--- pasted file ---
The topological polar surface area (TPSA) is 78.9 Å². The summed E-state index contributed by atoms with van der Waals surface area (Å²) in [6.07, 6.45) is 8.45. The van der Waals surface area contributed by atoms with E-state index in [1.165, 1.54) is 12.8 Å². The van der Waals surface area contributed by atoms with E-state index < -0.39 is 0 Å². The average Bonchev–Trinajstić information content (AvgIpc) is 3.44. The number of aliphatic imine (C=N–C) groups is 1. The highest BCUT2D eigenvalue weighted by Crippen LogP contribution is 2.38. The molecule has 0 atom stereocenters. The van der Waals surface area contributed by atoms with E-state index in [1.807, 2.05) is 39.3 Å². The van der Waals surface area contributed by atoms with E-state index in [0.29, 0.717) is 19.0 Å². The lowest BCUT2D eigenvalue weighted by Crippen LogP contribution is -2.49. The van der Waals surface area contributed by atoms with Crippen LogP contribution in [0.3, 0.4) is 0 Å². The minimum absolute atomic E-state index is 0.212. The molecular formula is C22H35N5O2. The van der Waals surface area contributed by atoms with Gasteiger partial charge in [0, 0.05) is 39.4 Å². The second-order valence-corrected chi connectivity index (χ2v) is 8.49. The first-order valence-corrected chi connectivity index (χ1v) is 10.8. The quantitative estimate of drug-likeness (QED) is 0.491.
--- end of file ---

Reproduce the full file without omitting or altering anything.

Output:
The topological polar surface area (TPSA) is 78.9 Å². The summed E-state index contributed by atoms with van der Waals surface area (Å²) in [6.07, 6.45) is 8.45. The van der Waals surface area contributed by atoms with E-state index in [1.165, 1.54) is 12.8 Å². The van der Waals surface area contributed by atoms with E-state index < -0.39 is 0 Å². The average Bonchev–Trinajstić information content (AvgIpc) is 3.44. The number of aliphatic imine (C=N–C) groups is 1. The highest BCUT2D eigenvalue weighted by Crippen LogP contribution is 2.38. The molecule has 0 atom stereocenters. The van der Waals surface area contributed by atoms with E-state index in [1.807, 2.05) is 39.3 Å². The van der Waals surface area contributed by atoms with E-state index in [0.29, 0.717) is 19.0 Å². The lowest BCUT2D eigenvalue weighted by Crippen LogP contribution is -2.49. The van der Waals surface area contributed by atoms with Crippen LogP contribution in [0.3, 0.4) is 0 Å². The minimum absolute atomic E-state index is 0.212. The molecular formula is C22H35N5O2. The van der Waals surface area contributed by atoms with Gasteiger partial charge in [0, 0.05) is 39.4 Å². The second-order valence-corrected chi connectivity index (χ2v) is 8.49. The first-order valence-corrected chi connectivity index (χ1v) is 10.8. The quantitative estimate of drug-likeness (QED) is 0.491.